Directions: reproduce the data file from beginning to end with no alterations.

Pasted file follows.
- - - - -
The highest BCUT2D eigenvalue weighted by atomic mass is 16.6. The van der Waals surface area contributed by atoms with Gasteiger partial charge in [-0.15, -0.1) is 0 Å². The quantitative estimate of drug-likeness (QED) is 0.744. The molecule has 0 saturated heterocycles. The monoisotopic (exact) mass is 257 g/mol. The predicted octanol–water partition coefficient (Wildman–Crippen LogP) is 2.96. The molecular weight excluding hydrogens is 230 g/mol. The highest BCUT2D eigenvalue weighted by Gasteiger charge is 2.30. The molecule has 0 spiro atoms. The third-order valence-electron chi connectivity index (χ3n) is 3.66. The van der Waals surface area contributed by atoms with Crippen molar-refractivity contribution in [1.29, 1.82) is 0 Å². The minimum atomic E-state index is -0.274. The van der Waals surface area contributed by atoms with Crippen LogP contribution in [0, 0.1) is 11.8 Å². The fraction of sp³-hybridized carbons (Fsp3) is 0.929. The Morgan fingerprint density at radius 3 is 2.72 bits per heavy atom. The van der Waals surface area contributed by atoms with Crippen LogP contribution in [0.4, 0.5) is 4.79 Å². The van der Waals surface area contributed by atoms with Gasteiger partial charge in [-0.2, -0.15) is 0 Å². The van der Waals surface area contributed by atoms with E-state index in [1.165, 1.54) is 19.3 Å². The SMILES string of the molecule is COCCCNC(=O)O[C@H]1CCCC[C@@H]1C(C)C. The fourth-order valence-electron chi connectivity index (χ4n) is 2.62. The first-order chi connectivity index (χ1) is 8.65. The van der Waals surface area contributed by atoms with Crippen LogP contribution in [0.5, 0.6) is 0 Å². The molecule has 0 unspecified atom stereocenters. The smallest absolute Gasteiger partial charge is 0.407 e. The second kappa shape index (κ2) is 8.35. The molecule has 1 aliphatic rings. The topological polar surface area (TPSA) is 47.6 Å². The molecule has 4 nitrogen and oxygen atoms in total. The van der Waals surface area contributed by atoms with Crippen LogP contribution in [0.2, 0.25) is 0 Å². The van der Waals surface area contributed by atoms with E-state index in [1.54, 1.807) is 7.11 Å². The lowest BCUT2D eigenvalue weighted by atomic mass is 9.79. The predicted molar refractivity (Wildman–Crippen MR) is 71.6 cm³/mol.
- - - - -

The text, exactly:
The highest BCUT2D eigenvalue weighted by atomic mass is 16.6. The van der Waals surface area contributed by atoms with Gasteiger partial charge in [-0.15, -0.1) is 0 Å². The quantitative estimate of drug-likeness (QED) is 0.744. The molecule has 0 saturated heterocycles. The monoisotopic (exact) mass is 257 g/mol. The predicted octanol–water partition coefficient (Wildman–Crippen LogP) is 2.96. The molecular weight excluding hydrogens is 230 g/mol. The highest BCUT2D eigenvalue weighted by Gasteiger charge is 2.30. The molecule has 0 spiro atoms. The third-order valence-electron chi connectivity index (χ3n) is 3.66. The van der Waals surface area contributed by atoms with Crippen molar-refractivity contribution in [1.29, 1.82) is 0 Å². The minimum atomic E-state index is -0.274. The van der Waals surface area contributed by atoms with Crippen LogP contribution in [0, 0.1) is 11.8 Å². The fraction of sp³-hybridized carbons (Fsp3) is 0.929. The Morgan fingerprint density at radius 3 is 2.72 bits per heavy atom. The van der Waals surface area contributed by atoms with Crippen LogP contribution in [0.4, 0.5) is 4.79 Å². The van der Waals surface area contributed by atoms with Gasteiger partial charge in [-0.2, -0.15) is 0 Å². The van der Waals surface area contributed by atoms with E-state index in [1.165, 1.54) is 19.3 Å². The SMILES string of the molecule is COCCCNC(=O)O[C@H]1CCCC[C@@H]1C(C)C. The fourth-order valence-electron chi connectivity index (χ4n) is 2.62. The first-order chi connectivity index (χ1) is 8.65. The van der Waals surface area contributed by atoms with Crippen LogP contribution in [0.5, 0.6) is 0 Å². The molecule has 0 unspecified atom stereocenters. The smallest absolute Gasteiger partial charge is 0.407 e. The second kappa shape index (κ2) is 8.35. The molecule has 1 aliphatic rings. The topological polar surface area (TPSA) is 47.6 Å². The molecule has 4 nitrogen and oxygen atoms in total. The van der Waals surface area contributed by atoms with Crippen LogP contribution in [0.2, 0.25) is 0 Å². The van der Waals surface area contributed by atoms with E-state index in [1.54, 1.807) is 7.11 Å². The lowest BCUT2D eigenvalue weighted by atomic mass is 9.79. The predicted molar refractivity (Wildman–Crippen MR) is 71.6 cm³/mol.